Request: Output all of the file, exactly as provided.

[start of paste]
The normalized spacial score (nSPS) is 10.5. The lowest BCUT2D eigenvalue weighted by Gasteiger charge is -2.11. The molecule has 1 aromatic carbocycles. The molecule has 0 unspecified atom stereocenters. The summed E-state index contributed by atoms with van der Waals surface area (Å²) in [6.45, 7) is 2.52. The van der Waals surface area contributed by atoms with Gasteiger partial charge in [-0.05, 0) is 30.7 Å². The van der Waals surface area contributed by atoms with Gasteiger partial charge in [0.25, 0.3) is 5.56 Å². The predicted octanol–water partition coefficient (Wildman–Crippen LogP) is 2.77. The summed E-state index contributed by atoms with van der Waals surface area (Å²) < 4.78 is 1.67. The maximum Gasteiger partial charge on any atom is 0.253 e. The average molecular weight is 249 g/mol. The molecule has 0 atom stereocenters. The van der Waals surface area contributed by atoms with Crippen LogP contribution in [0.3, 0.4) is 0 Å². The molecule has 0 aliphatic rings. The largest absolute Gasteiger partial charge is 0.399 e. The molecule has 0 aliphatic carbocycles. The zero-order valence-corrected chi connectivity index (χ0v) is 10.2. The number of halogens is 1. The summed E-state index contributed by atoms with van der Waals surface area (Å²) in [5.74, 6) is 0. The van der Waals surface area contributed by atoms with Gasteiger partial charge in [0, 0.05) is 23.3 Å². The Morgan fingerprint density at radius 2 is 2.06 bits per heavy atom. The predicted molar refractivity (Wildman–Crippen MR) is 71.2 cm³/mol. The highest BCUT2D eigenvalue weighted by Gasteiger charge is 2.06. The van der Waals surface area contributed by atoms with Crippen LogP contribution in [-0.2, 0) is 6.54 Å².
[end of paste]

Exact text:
The normalized spacial score (nSPS) is 10.5. The lowest BCUT2D eigenvalue weighted by Gasteiger charge is -2.11. The molecule has 1 aromatic carbocycles. The molecule has 0 unspecified atom stereocenters. The summed E-state index contributed by atoms with van der Waals surface area (Å²) in [6.45, 7) is 2.52. The van der Waals surface area contributed by atoms with Gasteiger partial charge in [-0.05, 0) is 30.7 Å². The van der Waals surface area contributed by atoms with Gasteiger partial charge in [0.25, 0.3) is 5.56 Å². The predicted octanol–water partition coefficient (Wildman–Crippen LogP) is 2.77. The summed E-state index contributed by atoms with van der Waals surface area (Å²) < 4.78 is 1.67. The maximum Gasteiger partial charge on any atom is 0.253 e. The average molecular weight is 249 g/mol. The molecule has 0 atom stereocenters. The van der Waals surface area contributed by atoms with Crippen LogP contribution in [0.3, 0.4) is 0 Å². The molecule has 0 aliphatic rings. The largest absolute Gasteiger partial charge is 0.399 e. The molecule has 0 aliphatic carbocycles. The zero-order valence-corrected chi connectivity index (χ0v) is 10.2. The number of halogens is 1. The summed E-state index contributed by atoms with van der Waals surface area (Å²) in [5.74, 6) is 0. The van der Waals surface area contributed by atoms with Gasteiger partial charge in [0, 0.05) is 23.3 Å². The Morgan fingerprint density at radius 2 is 2.06 bits per heavy atom. The predicted molar refractivity (Wildman–Crippen MR) is 71.2 cm³/mol. The highest BCUT2D eigenvalue weighted by Gasteiger charge is 2.06. The van der Waals surface area contributed by atoms with Crippen LogP contribution in [-0.2, 0) is 6.54 Å².